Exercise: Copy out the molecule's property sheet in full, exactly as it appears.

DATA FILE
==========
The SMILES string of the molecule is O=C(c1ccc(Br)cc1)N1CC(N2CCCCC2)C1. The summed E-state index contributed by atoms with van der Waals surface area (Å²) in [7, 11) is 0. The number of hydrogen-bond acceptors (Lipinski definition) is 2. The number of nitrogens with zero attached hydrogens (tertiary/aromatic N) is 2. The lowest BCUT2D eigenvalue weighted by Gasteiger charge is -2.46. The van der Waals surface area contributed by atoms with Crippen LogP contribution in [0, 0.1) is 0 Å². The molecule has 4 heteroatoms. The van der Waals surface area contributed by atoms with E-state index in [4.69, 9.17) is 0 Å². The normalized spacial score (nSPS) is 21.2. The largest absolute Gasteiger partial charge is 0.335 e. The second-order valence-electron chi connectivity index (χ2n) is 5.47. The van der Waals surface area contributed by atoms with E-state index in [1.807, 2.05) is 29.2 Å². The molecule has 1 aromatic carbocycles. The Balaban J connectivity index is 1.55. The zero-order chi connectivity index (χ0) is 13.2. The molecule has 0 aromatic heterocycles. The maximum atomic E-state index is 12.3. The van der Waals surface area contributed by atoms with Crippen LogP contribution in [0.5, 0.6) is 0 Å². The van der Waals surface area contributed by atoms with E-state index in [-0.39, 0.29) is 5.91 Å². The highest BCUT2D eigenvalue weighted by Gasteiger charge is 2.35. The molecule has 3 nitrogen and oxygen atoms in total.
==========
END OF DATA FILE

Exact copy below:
The SMILES string of the molecule is O=C(c1ccc(Br)cc1)N1CC(N2CCCCC2)C1. The summed E-state index contributed by atoms with van der Waals surface area (Å²) in [7, 11) is 0. The number of hydrogen-bond acceptors (Lipinski definition) is 2. The number of nitrogens with zero attached hydrogens (tertiary/aromatic N) is 2. The lowest BCUT2D eigenvalue weighted by Gasteiger charge is -2.46. The van der Waals surface area contributed by atoms with Crippen LogP contribution in [0, 0.1) is 0 Å². The molecule has 4 heteroatoms. The van der Waals surface area contributed by atoms with E-state index in [4.69, 9.17) is 0 Å². The normalized spacial score (nSPS) is 21.2. The largest absolute Gasteiger partial charge is 0.335 e. The second-order valence-electron chi connectivity index (χ2n) is 5.47. The van der Waals surface area contributed by atoms with E-state index in [1.807, 2.05) is 29.2 Å². The molecule has 1 aromatic carbocycles. The Balaban J connectivity index is 1.55. The zero-order chi connectivity index (χ0) is 13.2. The molecule has 0 aromatic heterocycles. The maximum atomic E-state index is 12.3. The van der Waals surface area contributed by atoms with Crippen LogP contribution in [0.5, 0.6) is 0 Å². The van der Waals surface area contributed by atoms with E-state index in [-0.39, 0.29) is 5.91 Å². The highest BCUT2D eigenvalue weighted by Gasteiger charge is 2.35. The molecule has 3 nitrogen and oxygen atoms in total.